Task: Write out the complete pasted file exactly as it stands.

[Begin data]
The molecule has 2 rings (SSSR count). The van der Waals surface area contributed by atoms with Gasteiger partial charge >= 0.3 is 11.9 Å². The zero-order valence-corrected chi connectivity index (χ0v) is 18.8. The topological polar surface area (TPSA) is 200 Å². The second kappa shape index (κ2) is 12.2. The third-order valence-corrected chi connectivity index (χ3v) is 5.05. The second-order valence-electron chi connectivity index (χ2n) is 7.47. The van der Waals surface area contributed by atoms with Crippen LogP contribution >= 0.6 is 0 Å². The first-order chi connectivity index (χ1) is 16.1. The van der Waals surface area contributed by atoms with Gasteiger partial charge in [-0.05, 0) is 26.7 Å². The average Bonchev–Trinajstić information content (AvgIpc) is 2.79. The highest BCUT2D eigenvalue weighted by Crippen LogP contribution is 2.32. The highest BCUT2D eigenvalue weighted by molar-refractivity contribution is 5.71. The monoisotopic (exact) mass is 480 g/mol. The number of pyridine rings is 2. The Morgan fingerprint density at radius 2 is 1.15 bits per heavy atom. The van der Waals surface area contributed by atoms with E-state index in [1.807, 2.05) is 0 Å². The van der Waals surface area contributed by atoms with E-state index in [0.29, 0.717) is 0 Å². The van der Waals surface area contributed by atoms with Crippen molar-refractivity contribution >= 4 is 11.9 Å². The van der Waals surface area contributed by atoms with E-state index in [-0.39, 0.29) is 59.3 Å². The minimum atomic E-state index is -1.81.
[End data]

The molecule has 2 rings (SSSR count). The van der Waals surface area contributed by atoms with Gasteiger partial charge >= 0.3 is 11.9 Å². The zero-order valence-corrected chi connectivity index (χ0v) is 18.8. The topological polar surface area (TPSA) is 200 Å². The second kappa shape index (κ2) is 12.2. The third-order valence-corrected chi connectivity index (χ3v) is 5.05. The second-order valence-electron chi connectivity index (χ2n) is 7.47. The van der Waals surface area contributed by atoms with Crippen LogP contribution >= 0.6 is 0 Å². The first-order chi connectivity index (χ1) is 16.1. The van der Waals surface area contributed by atoms with Gasteiger partial charge in [-0.05, 0) is 26.7 Å². The average Bonchev–Trinajstić information content (AvgIpc) is 2.79. The highest BCUT2D eigenvalue weighted by Crippen LogP contribution is 2.32. The highest BCUT2D eigenvalue weighted by molar-refractivity contribution is 5.71. The monoisotopic (exact) mass is 480 g/mol. The number of pyridine rings is 2. The Morgan fingerprint density at radius 2 is 1.15 bits per heavy atom. The van der Waals surface area contributed by atoms with E-state index in [1.807, 2.05) is 0 Å². The van der Waals surface area contributed by atoms with E-state index in [0.29, 0.717) is 0 Å². The van der Waals surface area contributed by atoms with Crippen molar-refractivity contribution >= 4 is 11.9 Å². The van der Waals surface area contributed by atoms with E-state index in [-0.39, 0.29) is 59.3 Å². The minimum atomic E-state index is -1.81.